This is a mega trend. It’s not just a trend. It’s a mega trend. And in the world today, there’s a very large number of trends. Some of them are more important, some of them are less important. There are usually one or two mega trends, they’re like tsunamis. And they’re not going to last for year or two, they’re going to last for a decade, they’re going to like for multiple decades.

And if are a surfer, you know a surfer can’t control the waves, can’t control the ocean. But if you can learn how to ride the wave and sculpt it, you end up becoming an agent of that mega trend. You end up putting the stand on what it looks like. And I think, would I have this today, would I have a Smartphone or a laptop or a tablet without Steve Jobs? Absolutely, yeah. So to an extent, he didn’t really matter in that way. But what he did do is he gave us Apple. And with its particular artistic aesthetic take on what technology should look and feel like. That’s a little twist, a little mutation that propagates over time.

I think the question for us today is one eye on the past, one eye on the future. As a student of history, I was thinking, golly! I’m reading one story after another about how these people made a difference and decided what they should do in their time, in their generation with what they saw. And they sort of inserted themselves at their point of maximum leverage and put their stamp on events. What is the most important trend today? How do I understand today’s world?

So there was a bit of an intellectual journey that led to starting a company, and I think that’s important. I’m talking in the abstract now, but I think that as an entrepreneur, there’s the biographical story, there’s the story of my parents and my upbringing. There’s the story of what I value. There’s the story of how I ended up Silicon Valley, but there’s also this story of in a world with infinite opportunity costs, where I could be doing anything. I could be working in any company or starting a business that’s doing any number of things, why am I doing this thing? Why is this the answer to the options?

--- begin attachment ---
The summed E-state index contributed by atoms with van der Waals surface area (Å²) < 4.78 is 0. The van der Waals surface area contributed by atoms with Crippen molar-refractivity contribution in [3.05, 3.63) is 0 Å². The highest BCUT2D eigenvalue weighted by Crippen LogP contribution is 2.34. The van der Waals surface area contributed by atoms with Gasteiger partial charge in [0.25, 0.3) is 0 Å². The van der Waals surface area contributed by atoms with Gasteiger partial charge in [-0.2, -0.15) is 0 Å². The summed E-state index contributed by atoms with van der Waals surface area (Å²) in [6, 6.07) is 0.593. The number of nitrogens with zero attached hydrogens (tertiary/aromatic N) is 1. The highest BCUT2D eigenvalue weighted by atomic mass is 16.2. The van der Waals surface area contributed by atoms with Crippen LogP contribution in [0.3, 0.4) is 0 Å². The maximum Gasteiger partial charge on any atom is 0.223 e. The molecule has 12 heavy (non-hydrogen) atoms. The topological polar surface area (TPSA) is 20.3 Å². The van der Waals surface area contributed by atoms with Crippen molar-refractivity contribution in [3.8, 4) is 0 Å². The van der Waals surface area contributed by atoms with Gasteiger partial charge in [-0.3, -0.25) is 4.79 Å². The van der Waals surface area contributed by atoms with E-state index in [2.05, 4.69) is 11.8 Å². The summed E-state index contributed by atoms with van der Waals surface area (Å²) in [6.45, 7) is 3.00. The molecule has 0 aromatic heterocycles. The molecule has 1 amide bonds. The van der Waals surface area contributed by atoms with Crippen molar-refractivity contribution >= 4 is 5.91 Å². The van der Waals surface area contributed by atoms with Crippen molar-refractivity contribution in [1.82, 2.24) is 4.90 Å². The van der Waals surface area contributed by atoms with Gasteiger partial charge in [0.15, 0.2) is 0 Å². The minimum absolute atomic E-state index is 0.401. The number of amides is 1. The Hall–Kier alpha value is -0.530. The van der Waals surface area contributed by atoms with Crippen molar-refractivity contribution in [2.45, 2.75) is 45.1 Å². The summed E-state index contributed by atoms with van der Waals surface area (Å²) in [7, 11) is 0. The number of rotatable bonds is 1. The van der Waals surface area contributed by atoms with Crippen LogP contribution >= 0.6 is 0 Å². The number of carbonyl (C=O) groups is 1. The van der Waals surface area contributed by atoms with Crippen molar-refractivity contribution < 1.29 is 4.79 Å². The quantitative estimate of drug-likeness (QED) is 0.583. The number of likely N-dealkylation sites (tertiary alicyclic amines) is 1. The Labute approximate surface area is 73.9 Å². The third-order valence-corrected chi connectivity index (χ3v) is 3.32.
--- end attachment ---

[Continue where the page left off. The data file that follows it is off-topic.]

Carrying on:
And I think that, for me, this is what I thought. This is what I realized. I guess I realized that… let’s say business is about creating value and capturing some percentage of the value you create. That’s how Peter Gill defined it, and I think that’s a good definition. Then what is the greatest business? The greatest business is the business that helps each individual create as much value as that individual is capable of creating. And then find some way to capture some of that value.

I think that one lens to look at the economy through is through untapped resources, right? Airbnb is all about the untapped resource, the wasted resource of your spare bedroom. Or of your couch. Or of your place when you’re gone during vacation. So that’s a great business, because it’s creating efficiency around this untapped resource around spare rooms.

Another untapped resource is the oceans. You have this planet that’s covered with water, and yet, we have limited drinking water. The Sahara desert could be this agricultural farmland if we came up with energy efficient desalinization. That would be a revolutionary technology. You could think, yeah I should start a business that should tap that untapped resource.

Or solar energy. There’s a business called Planetary Resources which is building spaceships to go mine asteroids to bring platinum back to the earth. Untapped resources, right? There’s lots of untapped resources.

I think the biggest untapped resources by far is what human beings are capable of. I look at Leonardo Da Vinci and what he was able to accomplish in 60 years. And I think it forces the realization that if this person is a human being, I’m a human being. You’re a human being. He’s not an alien. But he was a consultant to kings, he was an inventor of military technologies, he was a painter. He was actually a chef. He was a cartographer, he was a botanist, he was an animist. So if he was capable of that, maybe not everyone is capable of the same level of genius, but everyone has a genius. And I think on the nature vs. nurture debate, I am so strong on the nurture side.

I think that in the 21st century with all of our resources and opportunities, every single individual on the planet is capable of living this magnificent life. And so the question is like, why aren’t there more Da Vincis around? I think the answer to that is there are two underlying reasons.

People don’t achieve all the things they want. I guess the question, before I get to these two reasons is, are people achieving what they want? Do people even want to realize their potential? I think the answer is yes. If you talk to any of your friends and ask, what are all the things you want to do in life, and you have a dinner table conversation with this, they are going to blow your mind. They have so many places they want to visit and skills they want to master and adventures they want to have and impacts they want to make and things they want to create. So people have things they want to do in life. They just don’t do it.